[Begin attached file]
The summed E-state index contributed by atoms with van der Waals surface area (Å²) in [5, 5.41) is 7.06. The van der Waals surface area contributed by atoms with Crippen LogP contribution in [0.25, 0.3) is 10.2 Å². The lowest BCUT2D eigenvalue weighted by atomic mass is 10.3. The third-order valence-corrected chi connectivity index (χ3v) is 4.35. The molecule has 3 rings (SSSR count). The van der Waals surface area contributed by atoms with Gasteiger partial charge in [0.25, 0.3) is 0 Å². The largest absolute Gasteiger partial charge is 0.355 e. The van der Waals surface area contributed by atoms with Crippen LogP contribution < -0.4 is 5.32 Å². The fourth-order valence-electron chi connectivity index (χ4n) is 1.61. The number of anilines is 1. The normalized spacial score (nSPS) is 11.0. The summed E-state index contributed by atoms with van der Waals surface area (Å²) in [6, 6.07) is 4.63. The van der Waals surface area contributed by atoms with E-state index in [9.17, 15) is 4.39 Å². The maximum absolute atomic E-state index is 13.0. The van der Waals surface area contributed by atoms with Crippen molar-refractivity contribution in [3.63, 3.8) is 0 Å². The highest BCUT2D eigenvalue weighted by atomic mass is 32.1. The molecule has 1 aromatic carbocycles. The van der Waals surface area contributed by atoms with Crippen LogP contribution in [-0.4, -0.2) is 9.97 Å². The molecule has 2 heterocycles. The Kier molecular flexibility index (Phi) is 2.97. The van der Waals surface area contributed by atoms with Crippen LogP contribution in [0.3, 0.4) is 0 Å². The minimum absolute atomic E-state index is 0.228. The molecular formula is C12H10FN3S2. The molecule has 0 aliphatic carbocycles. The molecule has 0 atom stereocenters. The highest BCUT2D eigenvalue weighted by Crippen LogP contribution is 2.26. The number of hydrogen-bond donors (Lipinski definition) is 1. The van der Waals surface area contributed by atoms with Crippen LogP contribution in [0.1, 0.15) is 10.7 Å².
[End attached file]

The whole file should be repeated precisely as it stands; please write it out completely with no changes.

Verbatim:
The summed E-state index contributed by atoms with van der Waals surface area (Å²) in [5, 5.41) is 7.06. The van der Waals surface area contributed by atoms with Crippen LogP contribution in [0.25, 0.3) is 10.2 Å². The lowest BCUT2D eigenvalue weighted by atomic mass is 10.3. The third-order valence-corrected chi connectivity index (χ3v) is 4.35. The molecule has 3 rings (SSSR count). The van der Waals surface area contributed by atoms with Gasteiger partial charge in [0.25, 0.3) is 0 Å². The largest absolute Gasteiger partial charge is 0.355 e. The van der Waals surface area contributed by atoms with Crippen LogP contribution < -0.4 is 5.32 Å². The fourth-order valence-electron chi connectivity index (χ4n) is 1.61. The number of anilines is 1. The normalized spacial score (nSPS) is 11.0. The summed E-state index contributed by atoms with van der Waals surface area (Å²) in [6, 6.07) is 4.63. The van der Waals surface area contributed by atoms with E-state index in [9.17, 15) is 4.39 Å². The maximum absolute atomic E-state index is 13.0. The van der Waals surface area contributed by atoms with Crippen molar-refractivity contribution in [3.63, 3.8) is 0 Å². The highest BCUT2D eigenvalue weighted by atomic mass is 32.1. The molecule has 1 aromatic carbocycles. The van der Waals surface area contributed by atoms with Crippen LogP contribution in [-0.4, -0.2) is 9.97 Å². The molecule has 2 heterocycles. The Kier molecular flexibility index (Phi) is 2.97. The van der Waals surface area contributed by atoms with Crippen LogP contribution in [0.3, 0.4) is 0 Å². The minimum absolute atomic E-state index is 0.228. The molecular formula is C12H10FN3S2. The molecule has 0 aliphatic carbocycles. The molecule has 0 atom stereocenters. The highest BCUT2D eigenvalue weighted by Crippen LogP contribution is 2.26. The number of hydrogen-bond donors (Lipinski definition) is 1. The van der Waals surface area contributed by atoms with Crippen LogP contribution in [0.1, 0.15) is 10.7 Å².